Tuesday, September 14, 2010

Mamet in the middle

It's always painful watching a really terrible production, but it's positively excruciating watching good actors suffer through a bad play that's been directed even more badly.  You can see the realization that they're bombing slowly register in their eyes, but of course it's not their fault - and none of the actual perpetrators of the disaster are on hand to take the blame, either.  That awareness may be what makes the New Rep production of Boston Marriage, a play that I can only describe as David Mamet's misbegotten love child with Oscar Wilde, particularly agonizing - sitting through it is like watching three talented actresses slowly crucified before your eyes.  And unlike Jesus, who only had to go the distance once, these ladies are going to have to endure this artistic Golgotha six times a week.

Frankly, it's even painful to review a bomb like this, but . . .  well, I thought about skipping out on my duty last night, but today I figured, "Oh, just hold your breath, Garvey, and write it as fast as you can."  So here goes nothing.

Okay, first things first - who's to blame.  Perp #1 is David Mamet (above left) who in mid-career supposedly decided to pen a riposte to critics who claimed he couldn't write roles for women.  But instead of contradicting their argument, he confirmed it.  For the "characters" (and I use that term loosely) of Boston Marriage are certainly not women.  I'm not sure what they are, to be honest - the closest thing I can come up with is "Henny Youngman's idea of gay men in Edwardian drag."  For not only did Mamet decide to shake up his career crisis by writing for women, he also chose to write in a style he thought of as a facsimile of Edwardian wit, although it comes off as a florid undergraduate spoof of something said undergraduate doesn't really understand (and perhaps has a secret contempt for).  Somehow I get the impression the playwright thought hilarity would ensue from simply mentioning words like "reticule" and "rodomontade" - that is when the audience wasn't rolling in the aisles from jokes like "I was stroking your muff when your parts came."  But what can I say, he was so wrong.  I admit some of these lines do get laughs, but they're of the "OMG, that's the weirdest one yet!" variety.  (Fans of The Room take note - it occurs to me you could really enjoy this production.)

But anyway - I swore I'd write this as fast as I could.  So - the plot is about conniving lesbians.  Okay?  'Nuff said!

On to Perp #2 - Kate Warner, artistic director of the New Rep.  WHAT was she thinking?? We thought she had an erring eye when she chose Mister Roberts for her opener last season, but now I'm beginning to wonder if she doesn't have a kind of fever that comes on annually, and only affects her play choice for September.  For it bears mentioning, I think, that Boston Marriage has been seen twice already in the Boston area - once at the A.R.T., and once at Merrimack - and nobody has been asking to see it again (particularly not the people who saw it the first time).   I'm not about to give up on Ms. Warner - there were several good shows at the New Rep last spring; but I would advise subscribers to stick to the offer that allows you to choose your own plays - and give a thought to red-pencilling the one in September.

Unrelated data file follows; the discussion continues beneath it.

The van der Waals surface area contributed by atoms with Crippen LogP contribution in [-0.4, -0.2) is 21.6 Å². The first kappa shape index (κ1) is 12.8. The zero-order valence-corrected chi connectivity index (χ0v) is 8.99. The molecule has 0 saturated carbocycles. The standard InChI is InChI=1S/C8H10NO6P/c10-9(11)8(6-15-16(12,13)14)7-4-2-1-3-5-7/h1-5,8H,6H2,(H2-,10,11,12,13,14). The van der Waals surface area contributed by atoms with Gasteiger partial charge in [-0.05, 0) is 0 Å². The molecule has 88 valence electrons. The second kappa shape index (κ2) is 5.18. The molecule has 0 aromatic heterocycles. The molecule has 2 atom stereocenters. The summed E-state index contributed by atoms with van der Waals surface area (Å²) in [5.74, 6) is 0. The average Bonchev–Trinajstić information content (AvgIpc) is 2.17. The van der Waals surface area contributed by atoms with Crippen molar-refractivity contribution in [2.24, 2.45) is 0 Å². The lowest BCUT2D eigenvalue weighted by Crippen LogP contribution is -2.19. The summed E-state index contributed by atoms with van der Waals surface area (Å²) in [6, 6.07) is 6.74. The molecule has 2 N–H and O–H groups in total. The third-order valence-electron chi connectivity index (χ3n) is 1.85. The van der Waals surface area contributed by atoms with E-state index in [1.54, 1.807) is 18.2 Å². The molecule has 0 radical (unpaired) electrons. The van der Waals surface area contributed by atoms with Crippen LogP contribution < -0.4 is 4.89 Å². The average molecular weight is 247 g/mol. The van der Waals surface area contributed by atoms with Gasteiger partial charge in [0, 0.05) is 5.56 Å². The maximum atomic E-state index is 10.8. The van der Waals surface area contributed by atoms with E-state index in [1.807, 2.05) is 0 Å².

Finally, Perp #3 - director David Zoffoli.  Wow, where to begin.  Zoffoli inflates this logorrheic bamboozlement into a two-hour skit that might have shamed Carol Burnett and Ryan Landry.  I've heard from other critics that with a lighter touch, the script is more bearable - not actually good, but bearable.  But here everything is telegraphed, or over-acted, or even flat-out shouted; the actresses literally brace themselves at times, legs planted far apart, the better to holler at each other from opposite ends of the overlit, gargantuan set.   I'm not kidding when I say I've never seen anything like this on a professional stage.  It's up there (or down there) with the worst pieces of direction I've ever encountered in my life.  (Just as an aside, while the design of the show is quite bizarre, it does all kind of hang together; the designers did their job, such as it is.)

As for the actresses - well, connoisseurs of the arcane may find some intrigue in the fact that as Mamet's warring lesbians, Debra Wise and Jennie Israel are both incredibly broad and campy, but in slightly different keys.  Wise is  entirely presentational, while poor Israel looks like she's being forced to violate something like a characterization.  Both are very good actresses generally, so nobody should hold this show against them, but it is interesting to note their contrasting body language as the deadly shenanigans grind into their second hour: Israel looks increasingly guilty, Wise all the more determined to survive, no matter what.  Meanwhile sidekick Melissa Baroni is just as schticky, but as she's playing schtick to begin with, she probably comes off the best of the three.

At any rate, eventually the show does end - and the run will, too, eventually.  There's a light at the end of the tunnel for everyone.  So here's to you, ladies!  And now I have to go have a drink.

That which does not kill us only makes us stronger! the talented actresses of Boston Marriage agree.

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